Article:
There is a moment in the film where Jackie mentioned she thought Nancy might have been jealous of her, but then says no one would be jealous of a woman who lost two children and had her husband killed in her arms. And while that is true, the dread irony of the film lies in how Jackie responded to those horrors, her response largely defining the legacy of JFK, to who she "owes her fame", and even more for providing an example of public response to personal tragedy. At the end of the film we see Jackie riding in past shops where mannequins are being put up dressed in Jackie's trademark style. Her conduct in grief exemplified her character and people responded, perhaps not in jealousy, but in admiration. It is, in a sense, a story of emotional labor on the world stage. That is the heart of the film's story of Jackie and it is a moving and profound view of the complexities of relationships.

I could go on and mention so many individually powerful moments in the film, the salutary and rightly horrifying treatment of the assassination, all the moments of dialogue that echo back and forth in the film taking on different meanings as we link them to different circumstance, the way Camelot is used as perhaps a personal response and/or perhaps a more calculated public one, the production design or more on the camera work, or even mention a few of the moments where I felt the film briefly might have hit some false notes, but in the interest of maintaining at least some relative brevity I'l skip that and only add one final little note about why I saw the movie in the first place given my coolness on hearing another story about the Kennedys.

I rented the movie because of its excellent poster/cover design. It too is a remarkable, and yet simple seeming piece of work. It is a bit reminiscent of the poster for I Am Love, where the lettering of the title in interaction with a more formal pose of the central character reveals something of an emotional summary of the film in a single image.

With the Jackie poster, we see the character in the fashion she is noted for, something Cassiniesque, but it and the entirety of the background of the poster are blood red. Portman is poised but hints at a slight informality in her stance by her look off camera and the way she is holding her hands, some slight concern or question perhaps is occupying her thoughts, but we can't know what. And the title lettering reinforces both that opacity and her interiority by seeming to wrap around her as if in an embrace, but also acting as something of a shield, the title, her name, acting as an obstruction from anyone getting closer, while appearing almost as another article of clothing for Jackie herself. The shock of her skin tone and pearls against dominant deep and receding red of the majority of the poster makes her seem vulnerable, while her dark hair and eyes holds her grounded in the image and draws our eyes back to her expression which we might continue to seek to understand. It's really great work and I just couldn't pass the film by due to the image gripping me so strongly even before I knew how the film itself played out. It's one of the rare seeming examples of great care going into all elements of a film.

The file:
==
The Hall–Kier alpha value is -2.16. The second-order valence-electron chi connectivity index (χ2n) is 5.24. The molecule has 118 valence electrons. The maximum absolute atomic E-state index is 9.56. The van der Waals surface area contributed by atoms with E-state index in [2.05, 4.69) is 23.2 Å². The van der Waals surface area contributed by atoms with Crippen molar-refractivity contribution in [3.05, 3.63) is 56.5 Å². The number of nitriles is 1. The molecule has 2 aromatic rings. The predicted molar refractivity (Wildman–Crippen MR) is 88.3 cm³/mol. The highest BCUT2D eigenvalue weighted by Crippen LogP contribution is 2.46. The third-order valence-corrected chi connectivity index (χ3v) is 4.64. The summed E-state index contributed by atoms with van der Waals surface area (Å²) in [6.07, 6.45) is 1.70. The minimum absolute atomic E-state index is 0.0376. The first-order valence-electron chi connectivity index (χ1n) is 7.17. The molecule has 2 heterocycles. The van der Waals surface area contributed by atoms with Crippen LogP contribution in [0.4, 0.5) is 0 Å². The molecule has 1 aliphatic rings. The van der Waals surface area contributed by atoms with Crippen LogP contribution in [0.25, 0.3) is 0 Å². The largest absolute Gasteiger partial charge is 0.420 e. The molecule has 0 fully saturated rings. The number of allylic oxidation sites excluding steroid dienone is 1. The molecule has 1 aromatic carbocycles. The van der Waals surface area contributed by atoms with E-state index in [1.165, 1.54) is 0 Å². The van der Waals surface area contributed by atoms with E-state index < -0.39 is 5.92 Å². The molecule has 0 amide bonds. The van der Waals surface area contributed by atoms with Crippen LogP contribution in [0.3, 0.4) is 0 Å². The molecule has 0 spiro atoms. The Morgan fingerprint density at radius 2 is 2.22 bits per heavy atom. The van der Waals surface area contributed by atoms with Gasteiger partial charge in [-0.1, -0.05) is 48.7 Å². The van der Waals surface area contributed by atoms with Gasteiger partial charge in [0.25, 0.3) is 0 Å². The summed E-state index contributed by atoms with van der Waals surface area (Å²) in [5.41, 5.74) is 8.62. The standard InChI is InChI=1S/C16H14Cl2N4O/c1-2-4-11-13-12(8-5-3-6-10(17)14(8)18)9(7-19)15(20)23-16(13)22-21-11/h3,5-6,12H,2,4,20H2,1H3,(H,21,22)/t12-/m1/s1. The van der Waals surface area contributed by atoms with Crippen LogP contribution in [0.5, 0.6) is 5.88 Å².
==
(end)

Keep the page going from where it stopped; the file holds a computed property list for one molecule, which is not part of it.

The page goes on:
I'd apologize for the essay length of my response here, but since it doesn't seem like many people go back to older movie posts anyway, I figured I may as well try to provide some explanation to my enthusiasm for the movie.
posted by gusottertrout at 12:45 AM on April 1 [3 favorites]


Thank you for writing that, gusottertrout. I'm not a super-sophisticated film viewer but this film just knocked my socks off, and I was struggling to explain why; you gave me some of the reasons.
posted by Eyebrows McGee at 4:19 PM on April 1


Thanks Eyebrows McGee, I'm glad that all made at least some sense. I just hope more people will see the movie and want to add their thoughts on it since there really is so much more to talk about, even just around the effect some of the scenes had. It's difficult enough to find any movies that can avoid slipping into easy cynicism or romanticize their subject, but to do that in a movie about a political figure is even more special still.
posted by gusottertrout at 9:09 PM on April 1